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Voting blind

November 29, 2012

THE last time I heard the names of the persons who represent me in the National Assembly (NA 125) and in the Punjab Provincial Assembly (PP 155) was on polling day, Feb 18, 2008. That was almost five years ago. I have not seen nor heard from them since. I will not hear from them again until some time in 2013, when they will, like Pir Pagara, unveil their faces to the faithful and solicit votes.

Both the MNA and the MPA belong to the PML-N. They have most probably forgotten their party’s election manifesto issued for the 2008 election. In that case they are no different for the 80.9 million registered voters who will not recall what each party promised them during that hectic campaign — promises each vowed to keep and the miles to go before each would sleep.

Instead, it is the voters who have been kept in a state of stupor these past five years. It would not hurt them to be awakened with a reminder of the page of the political manifestos they were reading when they dozed off five years ago.

Take the party that emerged with a majority in the National Assembly — the PPP. The party’s manifesto for the 2008 elections was launched by the late Mohtarma Benazir Bhutto herself. She augmented her father’s slogan ‘roti, kapra aur makaan’ with five additional sectors: employment, education, energy, environment and equality. (Presumably, the economy was expected to manage itself.)

Specifically, to promote employment, educated youth would be given a trial employment for a year and encouraged to avail micro-finance as a source of self-help. The ‘menace of loadshedding’ would be overcome by the construction of small dams. The curriculum would be revised ‘in line with modern education’; the university campuses and madressahs would be deweaponised.

It would be interesting to couple that PPP manifesto with the one of the PML-Q — once branded by Mr Zardari as ‘PML-Qatil’ and now his partner in government. Continuing PPP’s alliteration, the PML-Q moved up one letter from E to D. It defined its vision as five Ds: democracy, development, devolution, diversity and defence. It rejected the sifarshi (nepotism) and khushamdi (flattery) culture. Five years later, the cousin of its leader is the deputy prime minister, an extra-constitutional post created for him.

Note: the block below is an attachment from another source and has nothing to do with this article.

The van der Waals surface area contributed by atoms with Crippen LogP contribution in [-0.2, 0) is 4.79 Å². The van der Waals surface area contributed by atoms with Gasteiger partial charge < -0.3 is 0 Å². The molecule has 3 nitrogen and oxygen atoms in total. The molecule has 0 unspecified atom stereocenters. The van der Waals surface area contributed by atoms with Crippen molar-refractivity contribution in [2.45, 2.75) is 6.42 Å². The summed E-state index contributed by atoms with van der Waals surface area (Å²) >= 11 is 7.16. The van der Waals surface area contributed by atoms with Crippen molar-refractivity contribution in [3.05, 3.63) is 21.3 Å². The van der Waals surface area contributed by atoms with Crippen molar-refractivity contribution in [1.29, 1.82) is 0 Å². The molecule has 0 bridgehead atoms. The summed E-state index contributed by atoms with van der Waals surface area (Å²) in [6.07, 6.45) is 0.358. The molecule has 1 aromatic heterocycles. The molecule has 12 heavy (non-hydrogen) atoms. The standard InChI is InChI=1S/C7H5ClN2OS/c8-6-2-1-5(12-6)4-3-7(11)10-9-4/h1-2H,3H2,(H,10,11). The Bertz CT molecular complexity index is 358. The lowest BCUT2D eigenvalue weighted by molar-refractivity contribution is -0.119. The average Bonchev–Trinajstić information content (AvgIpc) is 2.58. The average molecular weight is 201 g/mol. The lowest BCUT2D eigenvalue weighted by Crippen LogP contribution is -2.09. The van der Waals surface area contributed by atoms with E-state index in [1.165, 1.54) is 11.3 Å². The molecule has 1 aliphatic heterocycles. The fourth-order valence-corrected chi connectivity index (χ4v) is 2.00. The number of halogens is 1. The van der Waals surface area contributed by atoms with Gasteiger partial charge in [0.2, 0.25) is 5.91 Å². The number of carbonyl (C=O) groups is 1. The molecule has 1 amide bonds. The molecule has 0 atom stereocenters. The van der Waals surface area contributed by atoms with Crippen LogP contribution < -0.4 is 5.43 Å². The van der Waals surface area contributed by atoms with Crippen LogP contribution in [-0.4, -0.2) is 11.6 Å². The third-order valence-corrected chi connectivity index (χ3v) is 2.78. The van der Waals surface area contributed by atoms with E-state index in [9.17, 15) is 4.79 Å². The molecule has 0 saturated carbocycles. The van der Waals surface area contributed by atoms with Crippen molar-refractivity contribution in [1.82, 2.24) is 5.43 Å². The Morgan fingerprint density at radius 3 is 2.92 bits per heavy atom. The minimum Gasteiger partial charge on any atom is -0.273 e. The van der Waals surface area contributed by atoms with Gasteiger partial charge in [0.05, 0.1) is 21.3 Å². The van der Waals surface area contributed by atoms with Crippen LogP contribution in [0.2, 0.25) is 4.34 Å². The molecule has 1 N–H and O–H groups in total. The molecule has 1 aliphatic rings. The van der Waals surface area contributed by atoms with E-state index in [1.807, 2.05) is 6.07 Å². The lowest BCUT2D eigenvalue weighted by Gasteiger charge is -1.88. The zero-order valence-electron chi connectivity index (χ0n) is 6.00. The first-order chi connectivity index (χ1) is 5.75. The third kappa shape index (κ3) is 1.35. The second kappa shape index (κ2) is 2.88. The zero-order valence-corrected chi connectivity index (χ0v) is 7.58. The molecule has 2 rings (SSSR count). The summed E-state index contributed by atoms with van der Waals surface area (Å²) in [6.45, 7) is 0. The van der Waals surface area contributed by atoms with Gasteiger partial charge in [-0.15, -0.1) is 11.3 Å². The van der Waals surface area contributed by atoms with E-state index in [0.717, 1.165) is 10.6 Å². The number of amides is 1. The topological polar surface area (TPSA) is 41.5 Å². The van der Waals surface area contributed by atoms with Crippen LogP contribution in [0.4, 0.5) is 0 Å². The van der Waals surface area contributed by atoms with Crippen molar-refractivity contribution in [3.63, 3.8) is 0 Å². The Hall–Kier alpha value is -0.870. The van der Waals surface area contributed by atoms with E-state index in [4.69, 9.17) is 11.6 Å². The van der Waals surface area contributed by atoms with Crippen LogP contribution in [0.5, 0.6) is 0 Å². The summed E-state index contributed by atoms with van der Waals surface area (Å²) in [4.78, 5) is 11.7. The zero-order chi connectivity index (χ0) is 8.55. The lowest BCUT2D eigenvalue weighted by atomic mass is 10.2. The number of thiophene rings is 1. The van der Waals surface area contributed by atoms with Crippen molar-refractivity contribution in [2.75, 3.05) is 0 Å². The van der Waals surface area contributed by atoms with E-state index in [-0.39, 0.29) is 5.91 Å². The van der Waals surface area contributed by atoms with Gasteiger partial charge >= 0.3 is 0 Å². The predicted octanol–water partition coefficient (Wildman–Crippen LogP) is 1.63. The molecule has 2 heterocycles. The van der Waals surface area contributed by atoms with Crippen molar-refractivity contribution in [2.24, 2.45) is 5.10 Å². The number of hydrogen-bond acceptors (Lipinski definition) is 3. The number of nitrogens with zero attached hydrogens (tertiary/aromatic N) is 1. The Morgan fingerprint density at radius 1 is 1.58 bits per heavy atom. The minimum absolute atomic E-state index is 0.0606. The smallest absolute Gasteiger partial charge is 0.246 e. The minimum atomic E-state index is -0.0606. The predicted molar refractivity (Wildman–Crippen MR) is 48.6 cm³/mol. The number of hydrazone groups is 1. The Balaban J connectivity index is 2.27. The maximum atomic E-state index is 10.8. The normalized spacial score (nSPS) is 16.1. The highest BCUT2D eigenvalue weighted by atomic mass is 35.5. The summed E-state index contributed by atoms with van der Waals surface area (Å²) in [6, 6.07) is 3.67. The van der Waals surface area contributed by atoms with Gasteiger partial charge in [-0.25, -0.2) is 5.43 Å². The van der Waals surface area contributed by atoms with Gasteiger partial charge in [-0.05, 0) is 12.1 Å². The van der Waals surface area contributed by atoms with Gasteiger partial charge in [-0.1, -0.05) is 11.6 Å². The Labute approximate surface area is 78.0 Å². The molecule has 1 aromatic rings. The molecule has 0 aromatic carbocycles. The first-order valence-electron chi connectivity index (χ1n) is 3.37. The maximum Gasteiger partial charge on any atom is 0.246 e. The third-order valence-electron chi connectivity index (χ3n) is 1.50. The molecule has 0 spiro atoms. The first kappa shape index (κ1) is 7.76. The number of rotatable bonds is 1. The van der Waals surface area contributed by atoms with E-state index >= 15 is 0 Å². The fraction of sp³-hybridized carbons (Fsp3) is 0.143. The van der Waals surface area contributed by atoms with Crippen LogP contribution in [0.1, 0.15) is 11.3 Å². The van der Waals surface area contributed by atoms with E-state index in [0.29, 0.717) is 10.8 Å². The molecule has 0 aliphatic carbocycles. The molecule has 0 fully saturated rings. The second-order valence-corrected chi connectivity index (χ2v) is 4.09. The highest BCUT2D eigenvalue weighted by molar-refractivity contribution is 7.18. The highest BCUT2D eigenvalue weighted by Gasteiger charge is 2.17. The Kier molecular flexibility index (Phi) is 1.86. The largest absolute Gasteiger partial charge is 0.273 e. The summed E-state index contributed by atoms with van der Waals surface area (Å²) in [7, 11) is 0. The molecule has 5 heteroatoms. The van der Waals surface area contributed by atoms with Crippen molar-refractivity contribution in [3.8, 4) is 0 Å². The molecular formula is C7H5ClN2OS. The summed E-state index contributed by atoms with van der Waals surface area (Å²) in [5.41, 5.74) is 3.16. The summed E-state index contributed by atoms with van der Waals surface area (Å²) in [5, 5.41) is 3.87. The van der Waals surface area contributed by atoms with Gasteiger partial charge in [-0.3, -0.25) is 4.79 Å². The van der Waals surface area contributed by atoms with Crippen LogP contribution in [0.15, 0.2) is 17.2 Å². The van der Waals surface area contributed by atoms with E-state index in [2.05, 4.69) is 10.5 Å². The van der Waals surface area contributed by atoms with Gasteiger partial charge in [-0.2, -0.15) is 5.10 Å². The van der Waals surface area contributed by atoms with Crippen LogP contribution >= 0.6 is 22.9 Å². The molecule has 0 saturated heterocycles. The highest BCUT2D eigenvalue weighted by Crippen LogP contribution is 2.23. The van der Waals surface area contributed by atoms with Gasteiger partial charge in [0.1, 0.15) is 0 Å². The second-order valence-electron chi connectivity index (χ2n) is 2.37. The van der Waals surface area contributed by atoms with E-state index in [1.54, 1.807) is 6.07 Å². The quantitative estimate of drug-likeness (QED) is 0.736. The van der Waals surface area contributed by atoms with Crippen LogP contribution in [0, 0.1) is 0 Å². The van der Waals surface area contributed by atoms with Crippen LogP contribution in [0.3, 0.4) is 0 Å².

The MQM manifesto translated its credo of amn, taraqi and khushali as ‘peace, progress and prosperity’ until some wag noticed that it abbreviated to ‘PPP’. The MQM electoral argument ran that a federation presupposed the existence (or creation) of provinces willing to join a federation. It demanded therefore provincial autonomy, leaving defence, foreign affairs and currency to the centre.

The PML-N, now the main opposition party, took its cue from King Charles II whose return from exile in 1666 marked the period known in Britain as the Restoration. The effect of Nawaz Sharif’s seven-year exile in Saudi Arabia and the United Kingdom was reflected in the acronym the PML-N used for its manifesto: RESTORE. R stood for restoration of the judiciary, democracy and the 1973 constitution; E for the elimination of the army from politics; S for security; T for tolerance, O for overall national reconciliation and development, R for relief for the poor, and E for employment, education and health.

Each of the other parties proposed less and therefore delivered more. The ANP prayed for a change of the NWFP’s name to Pakhtunkhwa. It became Khyber Pakhtunkhwa with such ripple-less ease that persons wondered why previous federal governments had refused to accommodate this provincial demand before. The manifestos of the smaller parties which have single-digit representation in the National Assembly were of comparatively less relevance, except to their loyalist voters.

To what extent each of these parties has fulfilled those commitments since 2008 will be for voters to decide whenever the next general election is held. Understandably, for the time being, parties take refuge for their inaction in Thomas Fuller’s aphorism that it is better to break your word than to do worse by keeping it.

Re-reading party manifestos issued for previous elections makes one realise what an Irish stew many of them are — fresh ideas added to older ones left in the pot the night before. Some are no better than a cut and paste job — using rusted scissors and desiccated paste. None of the major political parties has yet released its manifesto for 2013.

Interestingly, the most savvy and ahead in terms of planning for 2013 is the Election Commission of Pakistan. Belying the maturity of the octogenarian chief election commissioner (they could not have found an older and wiser man for the job), the ECP responds instantly if you contact them on your mobile. Type in 8300 and your ID card number. Within seconds, the commission confirms your registration and your constituency. I text, ergo I am.

For us Pakistani voters, it is a significant technological breakthrough. But we are still aeons behind the Indians. They computerised their balloting system years ago. The Saudis, having recently given their women the right to vote, are ‘tagging’ them like sheep to trace their whereabouts. Perhaps we should tag our 80 million registered voters to ensure that political parties know exactly where their delinquent voters are in 2013. It should certainly help them to improve upon the 44 per cent turnout in the last elections.

The writer is an author.